Army Corps working on NOAA’s Howard A. Hanson Dam BiOp recommendation

Published May 13, 2019

U.S. Army Corps of Engineers (Corps) officials met with fisheries experts May 8, to begin working on NOAA’s Biological Opinion (BiOp) recommendations to offset effects to Endangered Species Act (ESA) listed fish and Orcas from the operation and maintenance of Howard A. Hanson Dam (HAHD). Participants included the Muckleshoot Indian Tribe, NOAA Fisheries, Washington State’s Departments of Ecology and Fish and Wildlife, King County and Tacoma Water officials.

NOAA Fisheries officials issued a BiOp February 15, requiring the Corps to complete a downstream juvenile fish passage facility at the dam on the Green River, 21 miles east of Auburn, Washington. The BiOp included other recommendations including one to convene a meeting with agency officials “on or before February 2020” to discuss flow management to supplement instream flows. Additional meetings are also required to discuss fish passage design and monitoring, and establish protocols to reintroduce fish upstream of HAHD.

“We’re acting as quickly as we can on the BiOp because improving fish passage and protecting fish habitat on the Green River is a Corps priority,” said Corps fish biologist and ESA Coordinator Dr. Fred Goetz. “Each agency’s ultimate goal is improving fish passage and habitat on the Green River.”

Each agency’s role in that effort can be different, however, because each agency has different authorities and missions. For instance, HAHD missions include flood risk management, fish conservation, municipal and industrial water supply and ecosystem restoration. “Those are the dam’s congressionally authorized missions,” said Goetz. “Our authorities may limit what we can do. However, knowing what is important to our partners gives us a starting point to see what operational changes we may be able to make over time.”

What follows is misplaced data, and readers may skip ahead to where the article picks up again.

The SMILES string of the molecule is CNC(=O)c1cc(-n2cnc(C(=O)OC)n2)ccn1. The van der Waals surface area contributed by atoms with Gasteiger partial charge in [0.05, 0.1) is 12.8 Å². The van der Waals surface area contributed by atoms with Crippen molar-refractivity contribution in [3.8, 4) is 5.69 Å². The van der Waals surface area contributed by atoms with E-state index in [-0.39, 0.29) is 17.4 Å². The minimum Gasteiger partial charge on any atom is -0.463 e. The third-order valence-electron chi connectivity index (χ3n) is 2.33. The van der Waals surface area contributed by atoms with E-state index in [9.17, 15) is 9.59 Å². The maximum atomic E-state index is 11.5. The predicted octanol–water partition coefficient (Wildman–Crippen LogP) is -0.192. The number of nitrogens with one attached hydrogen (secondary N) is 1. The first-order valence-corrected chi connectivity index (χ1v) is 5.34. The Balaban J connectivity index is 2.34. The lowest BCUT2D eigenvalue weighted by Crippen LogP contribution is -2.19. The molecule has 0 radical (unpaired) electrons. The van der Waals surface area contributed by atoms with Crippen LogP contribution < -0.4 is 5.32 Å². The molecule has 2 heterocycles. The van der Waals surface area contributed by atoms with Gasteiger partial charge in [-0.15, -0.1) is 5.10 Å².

In the end, completing a downstream fish passage facility at HAHD will provide access to critical habitat above HAHD for ESA-listed Puget Sound Chinook salmon and steelhead. The BiOp also addressed ESA-listed southern resident killer whales, the only endangered killer whale population in the United States. Chinook salmon are their primary food source, and reduced spawning and rearing habitat is a limiting factor for Puget Sound Chinook salmon.

Tacoma Water has managed an operating facility in the Green River watershed for more than 100 years. HAHD is three miles upstream of Tacoma Water’s Headworks diversion dam, where water from the Green River is diverted by Tacoma Water. The Headworks diversion dam was built prior to the Corps’ dam, and Tacoma Water has the requirement to transport adult fish upstream past both dams when downstream passage is completed.

Seattle District finished HAHD construction in 1961 and operates the earthen, rock-filled dam, controlling reservoir water levels and regulating Green River flow for flood risk reduction in the winter and flow-augmentation, releasing additional water for salmon habitat, during low-flow periods.

HAHD flood risk reduction operations have helped avoid an estimated $21 billion in flood damages in the heavily-populated Green River Valley. Augmentation, releasing water when the river historically ran dry, typically happens summer through fall and is primarily for fish conservation, ensuring enough water is flowing for aquatic resources, including spawning and rearing salmon.

Bill Dowell

Release no. 19-020